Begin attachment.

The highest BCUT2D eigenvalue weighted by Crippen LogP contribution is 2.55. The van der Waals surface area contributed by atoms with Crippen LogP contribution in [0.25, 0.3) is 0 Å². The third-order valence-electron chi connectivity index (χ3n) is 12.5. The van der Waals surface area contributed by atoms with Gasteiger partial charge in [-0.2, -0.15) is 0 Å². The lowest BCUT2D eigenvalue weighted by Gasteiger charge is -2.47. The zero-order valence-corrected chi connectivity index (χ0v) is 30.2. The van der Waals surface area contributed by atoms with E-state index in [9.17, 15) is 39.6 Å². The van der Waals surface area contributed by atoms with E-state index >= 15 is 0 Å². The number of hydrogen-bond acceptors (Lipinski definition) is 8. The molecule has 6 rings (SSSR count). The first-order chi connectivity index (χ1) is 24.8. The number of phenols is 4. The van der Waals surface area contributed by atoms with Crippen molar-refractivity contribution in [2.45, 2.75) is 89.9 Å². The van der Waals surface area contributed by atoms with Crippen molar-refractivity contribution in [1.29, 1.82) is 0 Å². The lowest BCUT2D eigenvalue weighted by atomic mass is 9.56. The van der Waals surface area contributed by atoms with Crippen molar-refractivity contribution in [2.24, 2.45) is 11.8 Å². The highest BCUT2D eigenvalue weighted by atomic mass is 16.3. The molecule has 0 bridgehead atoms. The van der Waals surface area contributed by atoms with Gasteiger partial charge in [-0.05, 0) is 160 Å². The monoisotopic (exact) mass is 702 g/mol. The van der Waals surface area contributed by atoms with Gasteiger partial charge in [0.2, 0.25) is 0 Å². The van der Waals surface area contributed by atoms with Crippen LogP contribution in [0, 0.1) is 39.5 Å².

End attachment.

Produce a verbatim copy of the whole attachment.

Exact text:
The highest BCUT2D eigenvalue weighted by Crippen LogP contribution is 2.55. The van der Waals surface area contributed by atoms with Crippen LogP contribution in [0.25, 0.3) is 0 Å². The third-order valence-electron chi connectivity index (χ3n) is 12.5. The van der Waals surface area contributed by atoms with Gasteiger partial charge in [-0.2, -0.15) is 0 Å². The lowest BCUT2D eigenvalue weighted by Gasteiger charge is -2.47. The zero-order valence-corrected chi connectivity index (χ0v) is 30.2. The van der Waals surface area contributed by atoms with E-state index in [9.17, 15) is 39.6 Å². The van der Waals surface area contributed by atoms with E-state index >= 15 is 0 Å². The number of hydrogen-bond acceptors (Lipinski definition) is 8. The molecule has 6 rings (SSSR count). The first-order chi connectivity index (χ1) is 24.8. The number of phenols is 4. The van der Waals surface area contributed by atoms with Crippen molar-refractivity contribution in [2.45, 2.75) is 89.9 Å². The van der Waals surface area contributed by atoms with Crippen molar-refractivity contribution in [1.29, 1.82) is 0 Å². The lowest BCUT2D eigenvalue weighted by atomic mass is 9.56. The van der Waals surface area contributed by atoms with Crippen molar-refractivity contribution in [2.24, 2.45) is 11.8 Å². The highest BCUT2D eigenvalue weighted by atomic mass is 16.3. The molecule has 0 bridgehead atoms. The van der Waals surface area contributed by atoms with Gasteiger partial charge in [-0.05, 0) is 160 Å². The monoisotopic (exact) mass is 702 g/mol. The van der Waals surface area contributed by atoms with Gasteiger partial charge in [0.2, 0.25) is 0 Å². The van der Waals surface area contributed by atoms with Crippen LogP contribution in [0, 0.1) is 39.5 Å².